Eleven years, four open-heart surgeries and one pacemaker after Lexanne Fuchs was born with a life-threatening heart defect, she found herself living at Riley Hospital for Children at Indiana University Health in desperate need of a transplant.
So when the call came late one night that a heart was available, her parents, Ben and Rexanne Fuchs, were thrilled. But Lexi, a practical, dedicated student who kept up with school work despite her health, had some concerns.
“They told me about the heart, and I said, ‘No, sorry, I’m busy tomorrow. I have school (at the hospital), and my daily schedule is all set up. Can we do it another time?’” laughs Lexi, now a 13-year-old eighth-grader at North Putnam Middle School in Roachdale, Ind.
The school work was put on hold, and the transplant went forward as planned the next morning—Feb. 25, 2015—just two months after Lexi was put on the transplant list.
“I remember it so clearly,” says Rexanne, holding back tears. “(Riley Transplant Surgeon) Dr. Mark Turrentine said to Lexi, ‘Come on, girlfriend. We have something to go take care of!’ And they just walked off down the hallway together.”
Lexi had a smooth recovery and returned home weeks later. She’s since embraced the new energy that’s come with her new heart, joining her school’s swim team—an impossibility before her transplant—and is active on the student council, the school newspaper, in 4-H and at her church.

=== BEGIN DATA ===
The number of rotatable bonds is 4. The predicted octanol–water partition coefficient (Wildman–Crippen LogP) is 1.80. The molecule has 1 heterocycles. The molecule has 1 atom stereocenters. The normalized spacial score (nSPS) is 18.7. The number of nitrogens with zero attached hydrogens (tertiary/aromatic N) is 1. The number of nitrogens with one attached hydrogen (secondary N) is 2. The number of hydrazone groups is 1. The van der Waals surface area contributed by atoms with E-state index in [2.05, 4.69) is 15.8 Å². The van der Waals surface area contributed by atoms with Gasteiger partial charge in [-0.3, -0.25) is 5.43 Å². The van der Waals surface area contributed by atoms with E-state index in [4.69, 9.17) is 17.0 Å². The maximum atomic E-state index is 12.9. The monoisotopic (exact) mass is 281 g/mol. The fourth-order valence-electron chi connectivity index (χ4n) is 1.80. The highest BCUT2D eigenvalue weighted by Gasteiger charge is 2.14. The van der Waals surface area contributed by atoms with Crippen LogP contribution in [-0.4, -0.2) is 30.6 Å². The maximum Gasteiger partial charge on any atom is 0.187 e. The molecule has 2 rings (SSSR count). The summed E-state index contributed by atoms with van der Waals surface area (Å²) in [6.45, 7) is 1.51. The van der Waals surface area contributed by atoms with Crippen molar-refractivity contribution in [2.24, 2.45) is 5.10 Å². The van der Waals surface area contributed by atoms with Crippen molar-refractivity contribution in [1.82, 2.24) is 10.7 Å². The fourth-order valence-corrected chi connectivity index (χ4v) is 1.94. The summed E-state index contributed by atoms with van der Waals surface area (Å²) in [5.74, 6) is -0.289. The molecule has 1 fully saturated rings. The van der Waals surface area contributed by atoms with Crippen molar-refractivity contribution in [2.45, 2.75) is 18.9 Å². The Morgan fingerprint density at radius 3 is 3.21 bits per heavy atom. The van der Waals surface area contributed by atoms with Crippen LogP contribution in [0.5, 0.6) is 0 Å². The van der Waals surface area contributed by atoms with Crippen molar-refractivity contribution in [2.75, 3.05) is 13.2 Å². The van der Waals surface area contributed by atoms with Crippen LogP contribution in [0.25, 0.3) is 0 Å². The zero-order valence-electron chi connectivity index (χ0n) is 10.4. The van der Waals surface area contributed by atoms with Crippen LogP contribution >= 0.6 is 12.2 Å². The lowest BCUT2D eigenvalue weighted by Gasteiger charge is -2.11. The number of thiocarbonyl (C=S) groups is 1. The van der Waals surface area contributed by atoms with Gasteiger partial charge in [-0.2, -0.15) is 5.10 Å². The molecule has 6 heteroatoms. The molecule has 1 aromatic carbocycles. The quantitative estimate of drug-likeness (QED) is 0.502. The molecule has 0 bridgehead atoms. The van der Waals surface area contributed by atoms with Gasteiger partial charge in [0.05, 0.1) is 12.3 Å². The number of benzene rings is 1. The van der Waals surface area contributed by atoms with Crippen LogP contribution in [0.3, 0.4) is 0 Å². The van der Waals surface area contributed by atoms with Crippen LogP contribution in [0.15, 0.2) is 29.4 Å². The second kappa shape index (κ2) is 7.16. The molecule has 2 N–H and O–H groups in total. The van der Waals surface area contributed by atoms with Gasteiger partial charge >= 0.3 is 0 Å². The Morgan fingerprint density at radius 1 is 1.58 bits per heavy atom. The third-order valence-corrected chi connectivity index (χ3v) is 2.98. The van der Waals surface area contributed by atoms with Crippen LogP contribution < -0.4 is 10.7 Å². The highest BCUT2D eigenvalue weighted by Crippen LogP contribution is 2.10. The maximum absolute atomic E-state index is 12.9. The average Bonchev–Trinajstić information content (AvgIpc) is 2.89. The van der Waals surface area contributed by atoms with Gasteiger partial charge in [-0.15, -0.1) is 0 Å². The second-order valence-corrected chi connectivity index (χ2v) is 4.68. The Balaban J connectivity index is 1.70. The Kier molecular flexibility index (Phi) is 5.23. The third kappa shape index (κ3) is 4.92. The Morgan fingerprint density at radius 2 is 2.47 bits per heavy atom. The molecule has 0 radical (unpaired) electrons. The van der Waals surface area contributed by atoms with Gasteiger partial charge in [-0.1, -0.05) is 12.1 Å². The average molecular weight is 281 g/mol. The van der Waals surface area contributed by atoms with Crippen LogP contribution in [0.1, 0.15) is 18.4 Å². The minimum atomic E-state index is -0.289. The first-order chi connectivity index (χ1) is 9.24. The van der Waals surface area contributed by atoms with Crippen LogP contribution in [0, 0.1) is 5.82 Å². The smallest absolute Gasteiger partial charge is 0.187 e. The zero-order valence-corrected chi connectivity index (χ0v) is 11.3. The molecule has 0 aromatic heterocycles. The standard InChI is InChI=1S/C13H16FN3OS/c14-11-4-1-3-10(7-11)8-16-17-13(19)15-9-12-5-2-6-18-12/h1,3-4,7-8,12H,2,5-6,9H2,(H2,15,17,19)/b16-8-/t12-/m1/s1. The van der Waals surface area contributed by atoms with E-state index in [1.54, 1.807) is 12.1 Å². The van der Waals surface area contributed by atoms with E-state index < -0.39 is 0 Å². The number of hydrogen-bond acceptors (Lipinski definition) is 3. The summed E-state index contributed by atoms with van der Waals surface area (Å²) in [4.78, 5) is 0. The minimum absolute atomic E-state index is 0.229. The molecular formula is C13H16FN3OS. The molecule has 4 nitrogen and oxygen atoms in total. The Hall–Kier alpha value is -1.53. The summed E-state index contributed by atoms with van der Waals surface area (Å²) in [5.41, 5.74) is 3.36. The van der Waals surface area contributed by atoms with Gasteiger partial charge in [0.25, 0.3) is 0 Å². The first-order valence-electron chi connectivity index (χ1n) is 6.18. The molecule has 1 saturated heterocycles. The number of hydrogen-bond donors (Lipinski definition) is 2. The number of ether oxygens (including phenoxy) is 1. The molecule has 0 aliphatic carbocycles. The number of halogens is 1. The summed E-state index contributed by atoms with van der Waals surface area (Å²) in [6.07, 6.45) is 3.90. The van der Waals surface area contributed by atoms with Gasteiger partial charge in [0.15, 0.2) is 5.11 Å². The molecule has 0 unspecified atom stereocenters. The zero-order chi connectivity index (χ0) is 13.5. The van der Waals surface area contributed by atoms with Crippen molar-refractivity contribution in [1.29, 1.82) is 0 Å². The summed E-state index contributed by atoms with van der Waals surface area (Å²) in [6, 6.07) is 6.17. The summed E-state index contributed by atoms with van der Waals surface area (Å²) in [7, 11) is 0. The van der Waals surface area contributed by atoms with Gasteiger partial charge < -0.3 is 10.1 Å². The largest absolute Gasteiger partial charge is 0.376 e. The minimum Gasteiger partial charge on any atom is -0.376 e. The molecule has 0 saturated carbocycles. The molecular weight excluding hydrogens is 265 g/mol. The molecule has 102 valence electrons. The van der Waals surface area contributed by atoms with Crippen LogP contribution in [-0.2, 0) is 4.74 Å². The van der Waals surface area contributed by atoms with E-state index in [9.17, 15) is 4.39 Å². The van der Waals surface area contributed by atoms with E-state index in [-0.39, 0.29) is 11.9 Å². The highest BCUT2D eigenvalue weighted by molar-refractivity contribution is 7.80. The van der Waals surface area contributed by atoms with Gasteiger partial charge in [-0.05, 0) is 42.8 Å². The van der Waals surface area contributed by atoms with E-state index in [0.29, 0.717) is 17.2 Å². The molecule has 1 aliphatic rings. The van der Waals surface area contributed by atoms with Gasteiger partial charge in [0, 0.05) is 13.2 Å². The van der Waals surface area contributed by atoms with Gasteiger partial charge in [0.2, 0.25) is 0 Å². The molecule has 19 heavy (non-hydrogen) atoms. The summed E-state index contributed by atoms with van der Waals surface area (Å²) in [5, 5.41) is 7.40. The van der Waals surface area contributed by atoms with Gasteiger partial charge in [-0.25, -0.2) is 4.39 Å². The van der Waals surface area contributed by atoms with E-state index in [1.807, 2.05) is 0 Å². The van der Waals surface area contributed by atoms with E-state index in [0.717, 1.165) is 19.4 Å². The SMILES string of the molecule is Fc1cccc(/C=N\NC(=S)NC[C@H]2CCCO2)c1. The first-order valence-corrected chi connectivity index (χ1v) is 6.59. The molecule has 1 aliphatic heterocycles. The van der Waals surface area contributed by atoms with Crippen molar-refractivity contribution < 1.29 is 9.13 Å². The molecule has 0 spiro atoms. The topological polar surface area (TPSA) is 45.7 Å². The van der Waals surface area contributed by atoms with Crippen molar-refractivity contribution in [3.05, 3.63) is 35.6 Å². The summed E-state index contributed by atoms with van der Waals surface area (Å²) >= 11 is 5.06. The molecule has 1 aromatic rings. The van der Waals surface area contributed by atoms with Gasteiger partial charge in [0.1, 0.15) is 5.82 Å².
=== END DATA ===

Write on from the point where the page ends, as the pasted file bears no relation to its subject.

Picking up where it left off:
“I have energy that I’ve never really had before. I can play with my younger sister, and I can take part in gym class,” she says. “I can be just like a normal kid.”
Lexi has also become a leader among the young transplant community at Riley, notes pediatric cardiologist Dr. John Parent.
“She has the kind of personality that enables her to connect with others who may not be comfortable, engaging with them and becoming friends,” he says. “She is full of personality, and after the transplant, she is really living her life to the fullest.”
Lexi returns to Riley every few months. Her transformation has been a joy to watch for her immediate family, along with her extended family at Riley, many of whom have known Lexi since she was a baby.
“From the time she was born until now, it’s a complete 180-degree turnaround,” says Susan Gude, a longtime Riley arrhythmia technician. “Over the years, we’ve cried together and we’ve celebrated together, and now she’s just thriving.”